Here is a side by side comparison of a “typical deep underbite” in a P. melalophos male of the Colobinae subfamily (Zingeser 1970) compared to a substantial underbite in a human. Clearly there is a difference in severity and the effect on mastication and overall function of these two images. Something is up here.

Colyer’s research also found that captive state specimens often had far greater levels of malocclusion than their wild state counterparts. This gives an indication that something environmental may be at play. I think this evidence paints a fascinating picture.


So, why is it that our closest relatives in the animal kingdom have a significantly lower rate of malocclusion compared to us? What makes our own rate of malocclusion so severe, compared to every other life form on the planet? Let’s delve into this, and begin with the occlusion of early humans.


According to anthropology professor, Peter Lucas, author of ‘Dental Functional Morphology’, “Virtually any mammalian jaw in the wild that you look at will be a perfect occlusion, a very nice Hollywood-style dentition.” Lucas argues that the mechanical process of chewing, combined with the physical properties of foods in the diet, will drive tooth, jaw, and body size, particularly in human evolution.


Evolving to Eat Mush


If this is a genetic issue, what kind of selection process may be shrinking the jaws, causing insufficient space for teeth, and therefore malocclusion? One idea is that as our brain grew, our jaws shrunk, but I don’t see why these have to be competitive processes in any way. Plenty of animals have far bigger brains than ours, and don’t have these issues.  The idea presented in this same article is that, perhaps due to the softness of cooked foods, our jaws have gradually evolved to become smaller, as we don’t require jaws as large and strong to mechanically process our cooked, soft diets. We will explore that soon.


According to the general scientific consensus / wikipedia, we’ve been anatomically human since over 200,00 years ago. Perhaps we can observe the occlusion of our early ancestors to learn more. What do the teeth of these early humans tell us? If there is some modern environmental factor at play, studying the skulls of pre-agricultural humans would be a great place to start.  They would have similar brain sizes to us, after all. If their occlusions are significantly different from ours, it would provide credence to the idea that there is something about our modern environment that is responsible.


Let’s keep in mind that even small observable changes can require hundreds of thousands of years of evolution to occur. Given this, we would therefore expect malocclusion to have existed at a similar percentage for Homo sapiens, hundreds of thousands of years ago. Except, the evidence paints a different picture. 


100,000 year old specimens from the Krapina cave in Yugoslavia. Skeletal remains from approximately 80 individuals present “near-perfect alignment or minimal crowding was the usual finding in this group.” (Proffit, Fields & Sarver. 2006.)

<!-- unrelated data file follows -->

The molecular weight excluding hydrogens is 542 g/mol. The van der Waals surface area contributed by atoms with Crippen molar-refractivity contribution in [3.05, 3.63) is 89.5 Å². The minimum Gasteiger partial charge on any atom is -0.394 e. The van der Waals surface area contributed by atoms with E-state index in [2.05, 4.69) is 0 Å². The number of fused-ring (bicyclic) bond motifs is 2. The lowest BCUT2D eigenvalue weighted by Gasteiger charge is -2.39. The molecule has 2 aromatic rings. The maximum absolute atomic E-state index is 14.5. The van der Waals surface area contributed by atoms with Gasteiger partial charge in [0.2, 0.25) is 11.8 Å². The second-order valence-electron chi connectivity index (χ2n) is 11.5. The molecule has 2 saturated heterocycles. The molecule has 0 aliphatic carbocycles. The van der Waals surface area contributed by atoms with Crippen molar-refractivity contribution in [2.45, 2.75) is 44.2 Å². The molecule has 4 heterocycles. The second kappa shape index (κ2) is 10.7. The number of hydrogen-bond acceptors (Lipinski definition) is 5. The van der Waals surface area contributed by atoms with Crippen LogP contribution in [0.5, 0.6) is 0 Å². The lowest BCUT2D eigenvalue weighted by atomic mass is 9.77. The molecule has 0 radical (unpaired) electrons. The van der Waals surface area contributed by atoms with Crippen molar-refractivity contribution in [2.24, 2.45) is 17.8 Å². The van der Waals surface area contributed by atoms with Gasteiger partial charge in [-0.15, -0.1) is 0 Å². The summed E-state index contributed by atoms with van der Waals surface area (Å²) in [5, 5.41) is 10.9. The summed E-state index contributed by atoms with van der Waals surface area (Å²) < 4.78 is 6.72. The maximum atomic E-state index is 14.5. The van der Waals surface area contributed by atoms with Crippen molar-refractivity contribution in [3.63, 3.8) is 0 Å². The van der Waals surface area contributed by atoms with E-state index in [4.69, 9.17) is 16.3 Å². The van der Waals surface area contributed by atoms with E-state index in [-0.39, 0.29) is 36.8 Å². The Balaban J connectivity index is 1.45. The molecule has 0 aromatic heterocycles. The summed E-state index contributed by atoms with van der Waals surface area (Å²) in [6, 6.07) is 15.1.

Notice the broad, U-shaped dental arches and perfect occlusion in figure A. Figure B had the biggest teeth in the group, yet only experienced very minor crowding. Fully functional wisdoms in every specimen. Keep in mind these individuals have room for their wisdom teeth as well, something that is very rare in modern peoples.

Related image
Related image
Image result for kennewick man
Image result for kennewick man

Here we see a 10,00 year old native American male skull.  Notice the robust, horizontal growth of the skull and broad features, as well as the healthy occlusion of all teeth, including the wisdom teeth.


According to professor of Anthropology, Ron Pinhasi, after studying almost 300 skulls from Anatolia to Europe (28,000 to 6,000 years ago), “Our findings show that the hunter gatherer populations have an almost “perfect harmony” between their lower jaws and teeth,” he explains. “But this harmony begins to fade when you examine the lower jaws and teeth of the earliest farmers.” They report the jaw “shrinking.”


The hunter gatherer mandible on the left is robust, horizontally grown, wide, and can fit all teeth, including the wisdom teeth, and space behind the wisdom teeth. In contrast, while the agrarian mandible has wisdom teeth in position, there is significant incisor crowding. Also, notice the V-shaped dental arch, as opposed to the U-shaped ones characteristic of hunter gatherers. 


Skulls from the Jomon period of Western Japan (ca. 6,000-7000) years ago indicate this same pattern of broad arches, healthy occlusion and room for all 32 teeth. It might also be worth pointing out the extensive tooth wear which may be indicative of intense and prolonged masticatory activity.

On the right, we have Dr Janet Monge, anthropologist and keeper of the extensive Physical Anthropology section At Penn Museum, which contains thousands of human crania. As we can see, the specimen she is holding has the same features we described before, and room for the wisdom teeth, with extra space behind them. Monge states, “Nobody in the past had dental problems…it’s like the upper jaw, the maxilla, and lower jaw, the mandible, are actually kind of perfectly in unity with each other and the interesting thing is that was everybody in human history. Monge states that there was an emergence of crooked smiles around 150-200 years ago. “It happened fast. Something significant happened, and it’s almost global.”